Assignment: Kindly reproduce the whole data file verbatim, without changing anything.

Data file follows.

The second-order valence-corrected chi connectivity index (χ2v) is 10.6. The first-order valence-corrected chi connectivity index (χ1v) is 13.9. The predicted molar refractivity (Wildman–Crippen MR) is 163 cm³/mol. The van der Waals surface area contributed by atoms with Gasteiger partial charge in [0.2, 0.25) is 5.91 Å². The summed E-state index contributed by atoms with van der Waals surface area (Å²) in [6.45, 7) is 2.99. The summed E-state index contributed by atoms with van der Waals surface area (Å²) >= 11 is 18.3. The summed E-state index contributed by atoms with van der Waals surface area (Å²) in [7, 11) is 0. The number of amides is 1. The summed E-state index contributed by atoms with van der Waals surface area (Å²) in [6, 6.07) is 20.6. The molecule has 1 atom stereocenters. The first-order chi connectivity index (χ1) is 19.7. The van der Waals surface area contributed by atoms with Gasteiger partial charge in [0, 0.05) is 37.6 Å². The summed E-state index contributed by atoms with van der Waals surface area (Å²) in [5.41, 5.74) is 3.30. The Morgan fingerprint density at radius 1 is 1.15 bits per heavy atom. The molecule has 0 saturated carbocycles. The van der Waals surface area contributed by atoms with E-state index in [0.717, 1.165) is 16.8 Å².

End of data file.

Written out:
The second-order valence-corrected chi connectivity index (χ2v) is 10.6. The first-order valence-corrected chi connectivity index (χ1v) is 13.9. The predicted molar refractivity (Wildman–Crippen MR) is 163 cm³/mol. The van der Waals surface area contributed by atoms with Gasteiger partial charge in [0.2, 0.25) is 5.91 Å². The summed E-state index contributed by atoms with van der Waals surface area (Å²) in [6.45, 7) is 2.99. The summed E-state index contributed by atoms with van der Waals surface area (Å²) >= 11 is 18.3. The summed E-state index contributed by atoms with van der Waals surface area (Å²) in [7, 11) is 0. The number of amides is 1. The summed E-state index contributed by atoms with van der Waals surface area (Å²) in [6, 6.07) is 20.6. The molecule has 1 atom stereocenters. The first-order chi connectivity index (χ1) is 19.7. The van der Waals surface area contributed by atoms with Gasteiger partial charge in [0, 0.05) is 37.6 Å². The summed E-state index contributed by atoms with van der Waals surface area (Å²) in [5.41, 5.74) is 3.30. The Morgan fingerprint density at radius 1 is 1.15 bits per heavy atom. The molecule has 0 saturated carbocycles. The van der Waals surface area contributed by atoms with E-state index in [0.717, 1.165) is 16.8 Å².